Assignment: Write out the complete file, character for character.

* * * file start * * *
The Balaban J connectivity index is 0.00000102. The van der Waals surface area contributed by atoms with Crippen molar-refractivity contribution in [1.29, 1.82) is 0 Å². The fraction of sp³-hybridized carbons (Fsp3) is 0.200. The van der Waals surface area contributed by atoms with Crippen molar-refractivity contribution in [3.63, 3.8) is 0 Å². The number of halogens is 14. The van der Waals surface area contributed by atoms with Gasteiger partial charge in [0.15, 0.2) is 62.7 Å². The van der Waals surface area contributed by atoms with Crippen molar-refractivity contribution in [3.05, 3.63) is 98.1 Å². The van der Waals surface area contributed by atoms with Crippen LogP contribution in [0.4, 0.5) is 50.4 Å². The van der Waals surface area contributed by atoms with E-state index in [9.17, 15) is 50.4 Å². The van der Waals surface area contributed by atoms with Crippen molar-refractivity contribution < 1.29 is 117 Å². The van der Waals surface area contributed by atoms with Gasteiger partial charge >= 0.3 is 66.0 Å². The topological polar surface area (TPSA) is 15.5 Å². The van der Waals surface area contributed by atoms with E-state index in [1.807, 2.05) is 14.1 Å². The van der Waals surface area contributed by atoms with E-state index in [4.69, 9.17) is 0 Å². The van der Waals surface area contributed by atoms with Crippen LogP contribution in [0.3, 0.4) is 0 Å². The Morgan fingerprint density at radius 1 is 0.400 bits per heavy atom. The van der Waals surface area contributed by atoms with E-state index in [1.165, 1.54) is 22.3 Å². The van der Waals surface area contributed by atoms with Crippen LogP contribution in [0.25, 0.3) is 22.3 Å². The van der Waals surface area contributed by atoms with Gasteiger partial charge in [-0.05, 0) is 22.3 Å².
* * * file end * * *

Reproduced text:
The Balaban J connectivity index is 0.00000102. The van der Waals surface area contributed by atoms with Crippen molar-refractivity contribution in [1.29, 1.82) is 0 Å². The fraction of sp³-hybridized carbons (Fsp3) is 0.200. The van der Waals surface area contributed by atoms with Crippen molar-refractivity contribution in [3.63, 3.8) is 0 Å². The number of halogens is 14. The van der Waals surface area contributed by atoms with Gasteiger partial charge in [0.15, 0.2) is 62.7 Å². The van der Waals surface area contributed by atoms with Crippen molar-refractivity contribution in [3.05, 3.63) is 98.1 Å². The van der Waals surface area contributed by atoms with Crippen LogP contribution in [0.4, 0.5) is 50.4 Å². The van der Waals surface area contributed by atoms with E-state index in [9.17, 15) is 50.4 Å². The van der Waals surface area contributed by atoms with Crippen molar-refractivity contribution < 1.29 is 117 Å². The van der Waals surface area contributed by atoms with Gasteiger partial charge >= 0.3 is 66.0 Å². The topological polar surface area (TPSA) is 15.5 Å². The van der Waals surface area contributed by atoms with E-state index in [1.807, 2.05) is 14.1 Å². The van der Waals surface area contributed by atoms with E-state index in [4.69, 9.17) is 0 Å². The van der Waals surface area contributed by atoms with Crippen LogP contribution in [0.3, 0.4) is 0 Å². The Morgan fingerprint density at radius 1 is 0.400 bits per heavy atom. The van der Waals surface area contributed by atoms with E-state index in [1.165, 1.54) is 22.3 Å². The van der Waals surface area contributed by atoms with Crippen LogP contribution in [0.25, 0.3) is 22.3 Å². The van der Waals surface area contributed by atoms with Gasteiger partial charge in [-0.05, 0) is 22.3 Å².